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The New Zealand Railways Magazine, Volume 12, Issue 11 (February 1, 1938)

Helplessness and Anger. A Child Problem

Helplessness and Anger. A Child Problem.

Even a very young baby will struggle against anything that interferes with free movement. Watch a baby when he is allowed to lie and kick and wave his dimpled fists wildly. He gurgles with delight. But if you hold his feet and arms firmly, he strains against you. His tiny face becomes flushed and he evinces every symptom of anger. You let go; his cry is stilled, and the signs of anger pass. What made him angry? Your interference, which gave him a feeling of helplessness.

In the same way, older children, though less frequently as the years pass, cry tears of helplessness and anger when some thing or person interferes with them. Haven't you seen a child, or perhaps even a grownup, hurl from him some piece of mechanism which resists his efforts at adjustment? Haven't you heard a golfer who has duffed his tee shot? Or perhaps you have even seen him throw his club after the recalcitrant ball. Admittedly the gust of anger is less, frequent in adults, mainly because the years bring greater ability in the solving of difficulties, and also a realization that most things can be “conquered” by increased effort.

In the realization that anger results from helplessness, parents are given a clue to children's behaviour. Because Billy was, naughty, and pulled elder sister Mary's hair, mother said he was not to play with the other children, and led him away. Billy resisted, so mother shut him in the bathroom for a few minutes, Billy's response was to cry loudly and angrily and to kick at the bathroom door. Mother said that such fits of anger must not pass unpunished, and left Billy there until he was quiet—and exhausted.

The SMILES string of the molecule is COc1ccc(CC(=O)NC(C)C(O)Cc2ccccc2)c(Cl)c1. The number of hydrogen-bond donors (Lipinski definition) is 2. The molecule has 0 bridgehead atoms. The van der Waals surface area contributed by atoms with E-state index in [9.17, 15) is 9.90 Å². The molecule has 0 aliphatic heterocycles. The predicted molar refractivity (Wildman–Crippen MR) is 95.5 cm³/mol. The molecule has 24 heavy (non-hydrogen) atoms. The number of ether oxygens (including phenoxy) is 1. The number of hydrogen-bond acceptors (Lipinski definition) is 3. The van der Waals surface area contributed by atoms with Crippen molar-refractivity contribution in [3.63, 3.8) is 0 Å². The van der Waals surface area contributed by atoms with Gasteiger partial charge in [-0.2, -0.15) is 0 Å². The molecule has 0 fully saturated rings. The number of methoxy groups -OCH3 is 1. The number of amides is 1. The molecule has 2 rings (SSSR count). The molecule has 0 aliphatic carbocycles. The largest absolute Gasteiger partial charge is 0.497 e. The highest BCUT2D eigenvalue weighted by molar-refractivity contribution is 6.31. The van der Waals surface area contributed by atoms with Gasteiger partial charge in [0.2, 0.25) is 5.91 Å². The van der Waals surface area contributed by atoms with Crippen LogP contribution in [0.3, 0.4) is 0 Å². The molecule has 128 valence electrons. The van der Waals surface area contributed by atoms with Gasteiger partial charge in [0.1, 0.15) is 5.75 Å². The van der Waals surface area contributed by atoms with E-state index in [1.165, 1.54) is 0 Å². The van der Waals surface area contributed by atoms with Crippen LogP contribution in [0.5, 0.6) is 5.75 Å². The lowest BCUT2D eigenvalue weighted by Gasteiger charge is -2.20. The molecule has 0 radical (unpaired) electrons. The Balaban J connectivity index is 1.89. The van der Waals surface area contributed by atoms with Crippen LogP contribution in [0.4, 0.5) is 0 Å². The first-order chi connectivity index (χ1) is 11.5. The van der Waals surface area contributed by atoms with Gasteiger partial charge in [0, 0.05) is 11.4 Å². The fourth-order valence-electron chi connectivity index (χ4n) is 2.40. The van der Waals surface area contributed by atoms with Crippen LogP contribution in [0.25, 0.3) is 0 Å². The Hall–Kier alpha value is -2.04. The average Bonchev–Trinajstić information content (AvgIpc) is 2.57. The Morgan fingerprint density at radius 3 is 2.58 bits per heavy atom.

A little more understanding of child psychology, and a little more patience in enquiry, would have shown mother that Billy's “temper” was due to his feeling of helplessness. His pulling of Mary's hair was the result of Mary's insisting on playing with Billy's engine. Billy tried to take it from her, but she merely pushed him aside. He was helpless. The natural reaction was to become angry, which he did, and pulled Mary's hair.

Mother increased his feeling of helplessness by dragging him away from the scene of the crime, and, to make him still more impotent, locking him in the bathroom. Things, as well as people, were bullying him. He was a mass of anger, mixed with fear at what the consequences of his anger might be. Poor Billy!

An understanding mother would have found out the true facts of the case and settled the small matter between the children. Also, she would never have submitted him to still further helplessness and consequent anger.

page 58

In dealing with children who suffer from “fits of temper,” always seek the cause. It is usually the interference of some older, stronger person, who makes the child realize his own smallness and lack of power. Gentle treatment, and due regard for his small self-esteem, will remove from Billy the need for angry expression. If “things” cause him anger, ignore the anger, and show him how to manipulate things. Interest and a growing ability will make the anger reaction unnecessary.